In the recent issue of Imponderabilia Heid Jerstad criticizes the lack of anthropological research on climate change. Climate change is only present on the margins of anthropological research, Jerstad claims. A similar critique was formulated by Simon Batterbury in his article Anthropology and global warming: the need for environmental engagement.
But several climate anthropologists have been in the news recently. In an interview with the Borneo Post, anthropologist Bob Pokrant addresses climate change in Borneo. To tackle the climate change issue, he proposed using the ‘adaption approach’ instead of the ‘mitigation approach’:
By mitigation, we mean reducing the sources of greenhouse effect. By adaption, we mean recognising that climate change is happening and then work out a programme to reduce the social vulnerability of those affected. We have to empower the people to take the future in their own hands. In countries affected by climate change most, their people’s capacity to adapt must be built up.
Fight global warming ‘with traditional methods’, urged Pietro Laureano. architect, town planer and anthropologist. Traditional water management methods from the Sahara and Ethiopia and Iraq’s Babylon area could be used alongside newer technologies such as solar power to prevent desertification and energy wastage. See also interview with Laureano and his paper Traditional Techniques of Water Management a New Model for a Sustainable Town and Landscape. From the First Water Harvesting Surfaces to Paleolithic Hydraulic Labyrinths.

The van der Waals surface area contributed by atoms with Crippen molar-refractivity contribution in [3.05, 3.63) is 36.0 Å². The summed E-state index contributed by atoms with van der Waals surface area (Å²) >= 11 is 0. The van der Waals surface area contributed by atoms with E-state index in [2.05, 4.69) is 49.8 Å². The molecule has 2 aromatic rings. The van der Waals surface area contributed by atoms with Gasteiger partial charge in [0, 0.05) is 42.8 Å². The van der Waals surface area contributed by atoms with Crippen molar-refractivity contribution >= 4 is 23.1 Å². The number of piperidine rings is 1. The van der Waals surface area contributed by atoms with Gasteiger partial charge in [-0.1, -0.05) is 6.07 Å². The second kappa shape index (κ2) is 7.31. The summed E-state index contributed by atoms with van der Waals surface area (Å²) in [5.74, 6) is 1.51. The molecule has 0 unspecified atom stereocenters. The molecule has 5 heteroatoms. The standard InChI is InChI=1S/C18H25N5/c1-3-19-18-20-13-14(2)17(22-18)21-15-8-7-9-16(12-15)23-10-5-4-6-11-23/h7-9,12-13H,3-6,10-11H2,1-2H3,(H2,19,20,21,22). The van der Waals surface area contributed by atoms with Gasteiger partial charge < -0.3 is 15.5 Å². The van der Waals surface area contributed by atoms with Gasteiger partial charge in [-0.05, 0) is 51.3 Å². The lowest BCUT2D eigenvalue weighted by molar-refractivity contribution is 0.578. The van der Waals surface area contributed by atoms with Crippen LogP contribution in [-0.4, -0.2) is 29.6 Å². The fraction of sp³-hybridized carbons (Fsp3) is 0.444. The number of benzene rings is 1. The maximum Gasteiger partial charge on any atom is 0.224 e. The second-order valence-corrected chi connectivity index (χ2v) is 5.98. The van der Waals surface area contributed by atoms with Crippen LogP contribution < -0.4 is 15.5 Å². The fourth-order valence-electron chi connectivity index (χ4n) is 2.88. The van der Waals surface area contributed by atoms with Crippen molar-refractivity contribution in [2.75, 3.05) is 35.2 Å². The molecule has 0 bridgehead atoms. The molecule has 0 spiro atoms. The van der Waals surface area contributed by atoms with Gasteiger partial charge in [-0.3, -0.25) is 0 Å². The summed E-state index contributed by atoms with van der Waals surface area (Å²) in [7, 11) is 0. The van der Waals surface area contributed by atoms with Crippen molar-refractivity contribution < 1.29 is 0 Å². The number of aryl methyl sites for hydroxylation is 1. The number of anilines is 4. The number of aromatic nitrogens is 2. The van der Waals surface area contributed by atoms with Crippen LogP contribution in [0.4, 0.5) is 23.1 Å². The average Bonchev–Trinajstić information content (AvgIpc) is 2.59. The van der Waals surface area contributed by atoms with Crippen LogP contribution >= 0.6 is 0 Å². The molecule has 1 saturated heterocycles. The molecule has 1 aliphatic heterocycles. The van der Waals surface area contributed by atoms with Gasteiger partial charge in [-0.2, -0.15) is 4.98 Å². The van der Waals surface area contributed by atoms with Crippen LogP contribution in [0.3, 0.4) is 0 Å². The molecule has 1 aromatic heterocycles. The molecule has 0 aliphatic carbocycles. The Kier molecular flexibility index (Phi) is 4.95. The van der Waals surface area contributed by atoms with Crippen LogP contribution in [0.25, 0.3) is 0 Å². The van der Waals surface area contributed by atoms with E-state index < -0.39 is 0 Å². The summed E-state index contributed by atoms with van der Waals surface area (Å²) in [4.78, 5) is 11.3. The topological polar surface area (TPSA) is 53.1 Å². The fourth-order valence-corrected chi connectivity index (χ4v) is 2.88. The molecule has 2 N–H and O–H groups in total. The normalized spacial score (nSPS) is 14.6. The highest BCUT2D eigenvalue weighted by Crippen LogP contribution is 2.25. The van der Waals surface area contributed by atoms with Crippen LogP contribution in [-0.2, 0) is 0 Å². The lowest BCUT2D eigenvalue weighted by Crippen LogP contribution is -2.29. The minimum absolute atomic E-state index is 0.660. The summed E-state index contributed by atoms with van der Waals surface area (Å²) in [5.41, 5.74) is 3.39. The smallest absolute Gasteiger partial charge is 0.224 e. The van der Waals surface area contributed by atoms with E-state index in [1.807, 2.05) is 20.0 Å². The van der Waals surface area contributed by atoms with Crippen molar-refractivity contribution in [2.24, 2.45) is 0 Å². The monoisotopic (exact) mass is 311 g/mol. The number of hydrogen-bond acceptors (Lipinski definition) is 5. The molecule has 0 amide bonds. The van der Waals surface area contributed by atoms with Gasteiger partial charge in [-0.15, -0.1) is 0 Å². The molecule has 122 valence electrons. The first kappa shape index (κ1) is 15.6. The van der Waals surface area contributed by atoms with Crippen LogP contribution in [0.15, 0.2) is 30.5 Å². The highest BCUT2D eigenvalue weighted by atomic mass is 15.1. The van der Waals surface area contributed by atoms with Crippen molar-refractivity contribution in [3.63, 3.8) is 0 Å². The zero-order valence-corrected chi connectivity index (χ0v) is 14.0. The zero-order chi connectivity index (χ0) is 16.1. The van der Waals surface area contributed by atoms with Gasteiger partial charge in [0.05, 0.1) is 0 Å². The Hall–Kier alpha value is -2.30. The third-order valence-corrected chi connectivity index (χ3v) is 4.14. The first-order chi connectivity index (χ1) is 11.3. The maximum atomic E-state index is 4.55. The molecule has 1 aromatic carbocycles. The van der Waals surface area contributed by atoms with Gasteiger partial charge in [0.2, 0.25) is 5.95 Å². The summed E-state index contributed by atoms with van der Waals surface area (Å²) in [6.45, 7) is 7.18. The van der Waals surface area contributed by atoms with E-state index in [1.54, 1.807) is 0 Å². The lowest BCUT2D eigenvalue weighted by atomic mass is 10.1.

Environmental anthropologist Kenny Broad was interviewed by Hawaii 24/7. As an anthropologist “his focus is bridging the physical and social aspects of science, specifically the human-environment relationship along coastlines and the impacts of climate change.”
A few weeks ago, Susan Crate’s research on climate change in Siberia was presented. On her website lots of papers can be downloaded, for example the most recent one Bull of Winter? Grappling with the Cultural Implications of and Anthropology’s Role(s) in Global Climate Change (pdf). Together with Marc Nuttall, she edited the book Anthropology and Climate Change. From Encounters to Actions. See also interview with Nuttall on CBC News “Human face of climate change: Weather out of its mind”.
At the University of Copenhagen, anthropologist Kirsten Hastrup is the leader of the interdisciplinary climate change research project Waterworlds. In an interview, she explains the relevance of historical anthropology for today’s climate change.
See also Climate Change and Small Island Developing States: A Critical Review by Ilan Kelman and Jennifer J. West (Ecological and Environmental Anthropology, Vol 5, No 1 (2009)) and Waterworld1: the heritage dimensions of ‘climate change’ in the Pacific by Rosita Henry and William Jeffery as well as information about climate refugees and my earlier post Why Siberian nomads cope so well with climate change. For even more literature see Bibliography for the anthropology of climate change.